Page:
Is it a bird? Is it a plane? No, it’s…an ocean ray! You normally associate ocean rays with life beneath the waves but this individual has other ideas. They have decided that it’s a good idea to launch themselves out of the water and it is an impressive sight.
Rays in Flight!
In this short clip we see a ray propel themselves out of the water at a 45 degree angle. They look remarkably like a stealth aircraft taking off from a military base. It is remarkable to see just how far into the air this so-called sea creature gets. It is a distance of several feet. But then the force of gravity takes over and they are drawn back down to the surface of the water.
As you would expect from such a flat creature, the re-entry is brutal – the belly flop of the year, in fact. We hear the resounding ‘slap’ and the ray disappear beneath the waves, probably with a stinging underbelly.
All About Ocean Rays
So, what do we know about these incredible creatures? Rays are a type of fish with a flat body and most, but not all, live in the ocean. They belong to the Elasmobranchs group of fish and are related to sharks. They have a skeleton but it is not made of bone. Instead, it is composed of cartilage which gives shape, structure and protection. However, it is lighter and more flexible than bone.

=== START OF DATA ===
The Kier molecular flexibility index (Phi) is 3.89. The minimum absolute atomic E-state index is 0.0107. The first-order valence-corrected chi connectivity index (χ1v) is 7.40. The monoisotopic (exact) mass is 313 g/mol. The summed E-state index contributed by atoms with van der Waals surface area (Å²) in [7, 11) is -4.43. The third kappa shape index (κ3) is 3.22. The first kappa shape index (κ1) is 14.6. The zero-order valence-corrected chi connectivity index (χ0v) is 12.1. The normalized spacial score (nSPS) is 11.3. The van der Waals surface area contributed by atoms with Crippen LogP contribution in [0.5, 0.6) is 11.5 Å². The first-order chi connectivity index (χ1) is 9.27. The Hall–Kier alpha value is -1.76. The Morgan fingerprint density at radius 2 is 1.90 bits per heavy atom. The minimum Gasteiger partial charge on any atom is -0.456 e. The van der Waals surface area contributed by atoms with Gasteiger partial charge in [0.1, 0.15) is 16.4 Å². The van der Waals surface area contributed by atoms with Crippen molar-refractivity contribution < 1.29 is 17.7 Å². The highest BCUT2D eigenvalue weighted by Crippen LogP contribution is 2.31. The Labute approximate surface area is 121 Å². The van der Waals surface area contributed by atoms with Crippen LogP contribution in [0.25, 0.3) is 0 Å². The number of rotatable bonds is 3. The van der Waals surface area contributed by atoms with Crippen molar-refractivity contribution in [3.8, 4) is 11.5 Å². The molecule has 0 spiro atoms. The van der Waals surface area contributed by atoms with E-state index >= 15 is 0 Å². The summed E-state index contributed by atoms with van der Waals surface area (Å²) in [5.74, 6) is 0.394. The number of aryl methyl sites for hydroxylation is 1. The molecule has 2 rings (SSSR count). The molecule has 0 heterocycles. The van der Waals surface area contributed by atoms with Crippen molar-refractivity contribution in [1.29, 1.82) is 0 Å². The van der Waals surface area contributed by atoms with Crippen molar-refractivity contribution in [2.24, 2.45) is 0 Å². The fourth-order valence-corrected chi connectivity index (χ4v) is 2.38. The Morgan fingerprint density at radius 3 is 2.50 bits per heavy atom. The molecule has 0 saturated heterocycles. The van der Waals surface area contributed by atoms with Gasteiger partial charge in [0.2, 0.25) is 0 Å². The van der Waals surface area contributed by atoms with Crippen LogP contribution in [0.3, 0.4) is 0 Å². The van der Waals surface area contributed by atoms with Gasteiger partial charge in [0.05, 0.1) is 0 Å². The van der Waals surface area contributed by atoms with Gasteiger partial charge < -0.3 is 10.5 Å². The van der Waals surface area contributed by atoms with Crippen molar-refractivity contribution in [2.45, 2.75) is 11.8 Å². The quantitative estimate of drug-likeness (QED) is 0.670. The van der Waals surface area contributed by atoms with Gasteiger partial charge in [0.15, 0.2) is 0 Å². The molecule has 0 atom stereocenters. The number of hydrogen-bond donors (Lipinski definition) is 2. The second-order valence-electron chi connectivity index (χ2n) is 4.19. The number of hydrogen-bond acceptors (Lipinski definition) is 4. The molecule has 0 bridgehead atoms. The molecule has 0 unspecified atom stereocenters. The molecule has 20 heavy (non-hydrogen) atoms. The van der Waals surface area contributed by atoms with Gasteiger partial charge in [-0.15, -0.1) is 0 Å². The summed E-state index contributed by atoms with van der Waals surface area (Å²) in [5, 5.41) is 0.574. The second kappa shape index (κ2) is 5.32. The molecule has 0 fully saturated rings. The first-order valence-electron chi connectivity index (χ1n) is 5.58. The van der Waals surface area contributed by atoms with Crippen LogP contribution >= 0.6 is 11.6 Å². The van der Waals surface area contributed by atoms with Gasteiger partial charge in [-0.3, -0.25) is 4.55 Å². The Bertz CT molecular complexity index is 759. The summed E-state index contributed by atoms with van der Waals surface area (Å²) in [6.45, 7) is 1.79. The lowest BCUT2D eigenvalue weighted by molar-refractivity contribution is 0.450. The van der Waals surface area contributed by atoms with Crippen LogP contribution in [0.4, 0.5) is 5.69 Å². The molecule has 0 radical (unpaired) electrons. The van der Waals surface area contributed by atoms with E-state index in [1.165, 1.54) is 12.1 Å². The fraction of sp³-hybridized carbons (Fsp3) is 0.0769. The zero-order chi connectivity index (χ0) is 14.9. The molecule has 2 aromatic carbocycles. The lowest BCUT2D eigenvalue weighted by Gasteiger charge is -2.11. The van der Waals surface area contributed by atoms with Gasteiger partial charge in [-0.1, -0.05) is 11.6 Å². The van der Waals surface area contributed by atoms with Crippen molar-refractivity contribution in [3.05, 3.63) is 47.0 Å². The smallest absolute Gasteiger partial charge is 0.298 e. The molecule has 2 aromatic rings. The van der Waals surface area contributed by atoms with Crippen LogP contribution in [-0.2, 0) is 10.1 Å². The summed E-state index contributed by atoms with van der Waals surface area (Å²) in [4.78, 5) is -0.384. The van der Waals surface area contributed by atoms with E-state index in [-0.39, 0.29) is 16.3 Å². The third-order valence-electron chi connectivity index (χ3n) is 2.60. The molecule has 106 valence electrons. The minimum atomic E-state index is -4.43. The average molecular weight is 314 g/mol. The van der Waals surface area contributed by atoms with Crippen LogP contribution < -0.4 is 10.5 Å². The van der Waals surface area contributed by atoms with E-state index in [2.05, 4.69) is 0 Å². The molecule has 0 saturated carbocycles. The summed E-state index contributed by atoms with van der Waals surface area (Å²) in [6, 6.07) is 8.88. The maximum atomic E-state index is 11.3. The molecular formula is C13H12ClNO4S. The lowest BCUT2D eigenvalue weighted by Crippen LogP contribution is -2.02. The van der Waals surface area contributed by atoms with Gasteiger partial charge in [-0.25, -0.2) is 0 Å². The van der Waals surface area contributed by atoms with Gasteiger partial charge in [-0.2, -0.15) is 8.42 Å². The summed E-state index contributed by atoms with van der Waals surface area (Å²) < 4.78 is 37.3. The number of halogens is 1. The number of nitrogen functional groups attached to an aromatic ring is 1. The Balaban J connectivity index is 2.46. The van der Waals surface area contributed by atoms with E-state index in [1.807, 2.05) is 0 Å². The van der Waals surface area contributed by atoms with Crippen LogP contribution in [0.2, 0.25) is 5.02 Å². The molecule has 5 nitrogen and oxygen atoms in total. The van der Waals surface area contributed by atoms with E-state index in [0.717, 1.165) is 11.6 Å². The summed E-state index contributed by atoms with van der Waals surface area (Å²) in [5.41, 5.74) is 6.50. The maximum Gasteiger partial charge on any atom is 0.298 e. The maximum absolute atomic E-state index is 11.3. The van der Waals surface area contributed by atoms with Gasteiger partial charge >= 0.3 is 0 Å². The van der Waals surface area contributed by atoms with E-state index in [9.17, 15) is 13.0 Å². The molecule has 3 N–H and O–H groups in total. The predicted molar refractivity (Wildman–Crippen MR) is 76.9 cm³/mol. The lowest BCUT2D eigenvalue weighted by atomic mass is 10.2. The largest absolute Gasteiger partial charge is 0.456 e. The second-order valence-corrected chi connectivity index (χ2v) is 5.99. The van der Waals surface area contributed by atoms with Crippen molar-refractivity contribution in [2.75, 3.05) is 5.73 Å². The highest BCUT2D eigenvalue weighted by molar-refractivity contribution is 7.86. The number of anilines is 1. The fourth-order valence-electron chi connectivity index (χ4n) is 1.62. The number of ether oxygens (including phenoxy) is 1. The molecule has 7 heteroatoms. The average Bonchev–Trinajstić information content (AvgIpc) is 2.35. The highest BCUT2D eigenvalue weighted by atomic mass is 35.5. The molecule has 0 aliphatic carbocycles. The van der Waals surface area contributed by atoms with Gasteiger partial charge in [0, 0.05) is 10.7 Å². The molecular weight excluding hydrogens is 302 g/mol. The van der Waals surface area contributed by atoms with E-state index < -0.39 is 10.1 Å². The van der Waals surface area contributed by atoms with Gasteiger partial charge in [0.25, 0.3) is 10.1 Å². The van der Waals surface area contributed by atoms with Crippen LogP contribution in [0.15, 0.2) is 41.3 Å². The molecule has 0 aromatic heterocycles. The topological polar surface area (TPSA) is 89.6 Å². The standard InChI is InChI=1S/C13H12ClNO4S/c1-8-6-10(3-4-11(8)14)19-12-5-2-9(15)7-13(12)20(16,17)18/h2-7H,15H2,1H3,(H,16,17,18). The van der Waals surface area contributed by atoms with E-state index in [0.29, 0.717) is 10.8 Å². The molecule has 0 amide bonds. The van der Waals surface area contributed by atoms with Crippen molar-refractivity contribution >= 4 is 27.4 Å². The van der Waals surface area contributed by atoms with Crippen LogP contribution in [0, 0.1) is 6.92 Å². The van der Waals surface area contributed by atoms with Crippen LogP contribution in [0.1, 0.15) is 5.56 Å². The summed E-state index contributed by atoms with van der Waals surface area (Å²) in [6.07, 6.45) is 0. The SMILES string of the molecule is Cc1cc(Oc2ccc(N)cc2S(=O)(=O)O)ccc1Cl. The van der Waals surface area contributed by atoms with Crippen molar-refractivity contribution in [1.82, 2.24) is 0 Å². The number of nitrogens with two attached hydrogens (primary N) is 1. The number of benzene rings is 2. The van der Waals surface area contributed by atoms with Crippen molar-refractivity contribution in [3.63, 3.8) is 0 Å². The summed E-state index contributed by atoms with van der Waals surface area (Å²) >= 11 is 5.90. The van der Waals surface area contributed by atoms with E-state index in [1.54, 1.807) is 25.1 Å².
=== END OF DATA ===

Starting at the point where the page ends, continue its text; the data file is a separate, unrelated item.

There are many different types of rays and these include manta rays and round rays. The ray that is most well-known for ‘flying’ is the mobula ray although they are also called devil rays and are very closely related to manta rays. These remarkable fish are found in warm ocean waters in many parts of the world. They are one of the larger species of ray and can grow to 17 feet in width.
Flying is a part of their behavior – they can reach up to six feet above the water and cover a considerable distance before slapping back down into the waves. Experts are not yet sure why they leap out of the water but suspect that it is something to do with attracting a mate. After such a spectacular display, we hope this ray was successful!
The photo featured at the top of this post is © GUDKOV ANDREY/Shutterstock.com
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